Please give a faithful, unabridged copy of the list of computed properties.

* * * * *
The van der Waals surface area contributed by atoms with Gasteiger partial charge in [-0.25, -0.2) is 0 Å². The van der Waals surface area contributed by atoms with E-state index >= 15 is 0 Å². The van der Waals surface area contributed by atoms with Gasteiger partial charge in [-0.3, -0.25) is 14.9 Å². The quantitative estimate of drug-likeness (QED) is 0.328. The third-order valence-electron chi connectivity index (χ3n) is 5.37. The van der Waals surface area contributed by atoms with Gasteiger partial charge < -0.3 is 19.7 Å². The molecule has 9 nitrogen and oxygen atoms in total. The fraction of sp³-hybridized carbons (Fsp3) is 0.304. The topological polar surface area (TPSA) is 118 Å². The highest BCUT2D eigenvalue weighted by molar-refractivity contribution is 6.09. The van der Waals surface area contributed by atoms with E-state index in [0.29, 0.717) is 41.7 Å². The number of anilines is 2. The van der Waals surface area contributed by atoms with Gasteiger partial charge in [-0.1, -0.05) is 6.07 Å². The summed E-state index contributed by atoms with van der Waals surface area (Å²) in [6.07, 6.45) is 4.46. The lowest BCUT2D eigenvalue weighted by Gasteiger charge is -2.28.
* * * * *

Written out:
The van der Waals surface area contributed by atoms with Gasteiger partial charge in [-0.25, -0.2) is 0 Å². The van der Waals surface area contributed by atoms with E-state index >= 15 is 0 Å². The van der Waals surface area contributed by atoms with Gasteiger partial charge in [-0.3, -0.25) is 14.9 Å². The quantitative estimate of drug-likeness (QED) is 0.328. The third-order valence-electron chi connectivity index (χ3n) is 5.37. The van der Waals surface area contributed by atoms with Gasteiger partial charge < -0.3 is 19.7 Å². The molecule has 9 nitrogen and oxygen atoms in total. The fraction of sp³-hybridized carbons (Fsp3) is 0.304. The topological polar surface area (TPSA) is 118 Å². The highest BCUT2D eigenvalue weighted by molar-refractivity contribution is 6.09. The van der Waals surface area contributed by atoms with E-state index in [0.29, 0.717) is 41.7 Å². The number of anilines is 2. The van der Waals surface area contributed by atoms with Gasteiger partial charge in [-0.1, -0.05) is 6.07 Å². The summed E-state index contributed by atoms with van der Waals surface area (Å²) in [6.07, 6.45) is 4.46. The lowest BCUT2D eigenvalue weighted by Gasteiger charge is -2.28.